Mehrdad Oskouei’s Starless Dreams depicts the day to day life of a reform prison for young women in Iran. Most prisoners are under the age of 18, and most have suffered some kind of abuse at the hands of their family. The crimes range from drug possession and adultery to grand theft and murder. All the action takes place within the confines of the prison walls, mostly within the low-ceiling dormitory where they sleep and spend most of their days. In the center of the room, there’s a large, slightly tattered but well-maintained carpet, which becomes a kind of meeting space for family days and therapy.
It’s snowing when the film opens, and the girls are playing in the prison courtyard. At first glance, one could easily believe it was a school, because there are no shackles or guns, just high walls. Throughout the film, Oskouei informs viewers about the lives, families, and dreams of the inmates. Codes and poetry emerge as the language of choice, as the nature of a harsh reality becomes cushioned within stories and poems. Through shame and guarded apprehension, most of the subjects talk around the violence committed against them, and indiscretions are insinuated or shrouded in accusations of betrayal. A secret language emerges as most girls choose a code name for the film — monikers like “Nobody” and “651.” The girls are asked by the director, an ever-present off-screen voice, about the people who “bothered” them — another code for family members, who, in one way or another, pushed them towards crime. Many of the girls keep diaries as either a collection of experiences or epic fairy tales, which disconcertingly mix romantic desires and self-destructive impulses.
Trapped in a literal prison, the women also seem trapped in a spiritual one. An Imam comes weekly (maybe monthly) to lead prayers and answer questions, and the girls are occupied by questions of injustice. They are frustrated by the fact they are born without the freedoms of their brothers, fathers and husbands. The Imam’s answer doesn’t satisfy their concerns, and it only re-establishes the social reality, not the spiritual one. It becomes increasingly clear that no one has been listening to them, and that their family, leaders and the law has no concern for their voices or their well-being if they fail to live within social expectations, even under overwhelming pressures such as poverty, abuse or addiction.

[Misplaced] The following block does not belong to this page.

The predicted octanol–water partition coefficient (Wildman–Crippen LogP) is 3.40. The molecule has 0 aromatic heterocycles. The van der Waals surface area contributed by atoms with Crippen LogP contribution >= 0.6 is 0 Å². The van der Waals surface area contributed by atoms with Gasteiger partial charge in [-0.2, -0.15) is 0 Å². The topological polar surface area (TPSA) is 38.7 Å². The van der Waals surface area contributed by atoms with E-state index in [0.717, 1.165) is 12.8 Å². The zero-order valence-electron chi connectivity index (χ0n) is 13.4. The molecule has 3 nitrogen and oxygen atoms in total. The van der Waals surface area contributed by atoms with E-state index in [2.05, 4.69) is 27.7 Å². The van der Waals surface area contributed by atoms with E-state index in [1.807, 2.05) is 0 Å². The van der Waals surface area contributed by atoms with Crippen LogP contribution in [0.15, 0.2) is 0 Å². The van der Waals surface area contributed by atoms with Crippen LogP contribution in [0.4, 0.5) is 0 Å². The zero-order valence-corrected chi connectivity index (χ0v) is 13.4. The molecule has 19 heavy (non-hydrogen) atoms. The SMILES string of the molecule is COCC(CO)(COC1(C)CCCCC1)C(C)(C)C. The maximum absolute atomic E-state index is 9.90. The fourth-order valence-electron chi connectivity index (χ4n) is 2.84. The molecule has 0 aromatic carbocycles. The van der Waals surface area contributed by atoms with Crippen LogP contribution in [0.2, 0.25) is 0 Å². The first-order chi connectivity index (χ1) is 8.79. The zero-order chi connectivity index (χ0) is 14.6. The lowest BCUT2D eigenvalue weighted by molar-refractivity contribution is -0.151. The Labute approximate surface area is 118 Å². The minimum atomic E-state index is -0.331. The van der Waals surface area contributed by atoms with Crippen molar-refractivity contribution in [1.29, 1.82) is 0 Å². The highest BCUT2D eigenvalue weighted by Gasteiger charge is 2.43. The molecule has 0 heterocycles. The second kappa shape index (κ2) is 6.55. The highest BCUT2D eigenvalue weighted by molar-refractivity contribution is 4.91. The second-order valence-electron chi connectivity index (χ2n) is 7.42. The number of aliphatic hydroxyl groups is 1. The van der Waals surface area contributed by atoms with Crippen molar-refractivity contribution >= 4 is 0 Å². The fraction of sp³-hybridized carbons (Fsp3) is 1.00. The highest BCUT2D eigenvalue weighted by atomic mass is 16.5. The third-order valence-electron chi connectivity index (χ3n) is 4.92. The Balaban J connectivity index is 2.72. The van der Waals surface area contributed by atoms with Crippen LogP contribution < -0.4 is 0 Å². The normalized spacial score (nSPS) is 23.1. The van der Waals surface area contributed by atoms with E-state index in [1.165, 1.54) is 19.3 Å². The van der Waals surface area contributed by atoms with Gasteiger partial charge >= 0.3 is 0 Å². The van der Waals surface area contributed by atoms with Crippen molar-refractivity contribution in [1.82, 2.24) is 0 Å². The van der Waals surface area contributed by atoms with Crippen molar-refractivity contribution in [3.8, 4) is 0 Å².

Starless Dreams could have easily veered into hopeless dejection, but it circumvents outright tragedy by embracing a metatextual struggle. The director and crew don’t bury their presence, instead they allow their existence within the prison to shift the direction of the film. This technique helps underplay a kind of tragedy voyeurism and treats the girls as young women by allowing them power over their image. In engaging in conversation, director Oskouei treats his subjects’ voices and experiences with respect. He doesn’t speak down to them and allows them to interact with the documentary crew as they see fit, using the equipment to host an impromptu concert or to confide deeper desires. Perhaps as a means of respect, Oskouei reveals part of himself to his subjects, which they sometimes throw back at him. In tears at one point, “Nobody” chastises the director for telling them about his own 16-year-old daughter — “You shouldn’t have told us. She is being raised with love and comfort. While we were raised in rot and filth.”
In some ways, Oskouei’s involvement can be construed as invasive, but it feels integral. He has a voice and respects the subjects’ thoughts and dreams enough to share them and engage with them. He doesn’t speak at the subjects, he has conversations — he treats them as peers worthy of his respect. Oskouei’s documentary reveals loving and bright women, and the film exposes the social corruption that makes these women feel safer in prison than in society. The beauty of Starless Dreams lies in this discourse and how giving a voice to the voiceless helps give them power. It demonstrates that politics doesn’t have to be all bluster and no substance in order to make a sincere and real impact.
Justine Smith (@redroomrantings) lives and writes in Montreal, Quebec. She has a bachelor’s degree in Film Studies and a passionate hunger for all kinds of cinema. Along with writing for Vague Visages, she has written for Vice Canada, Cleo: A Feminist Journal and Little White Lies Magazine.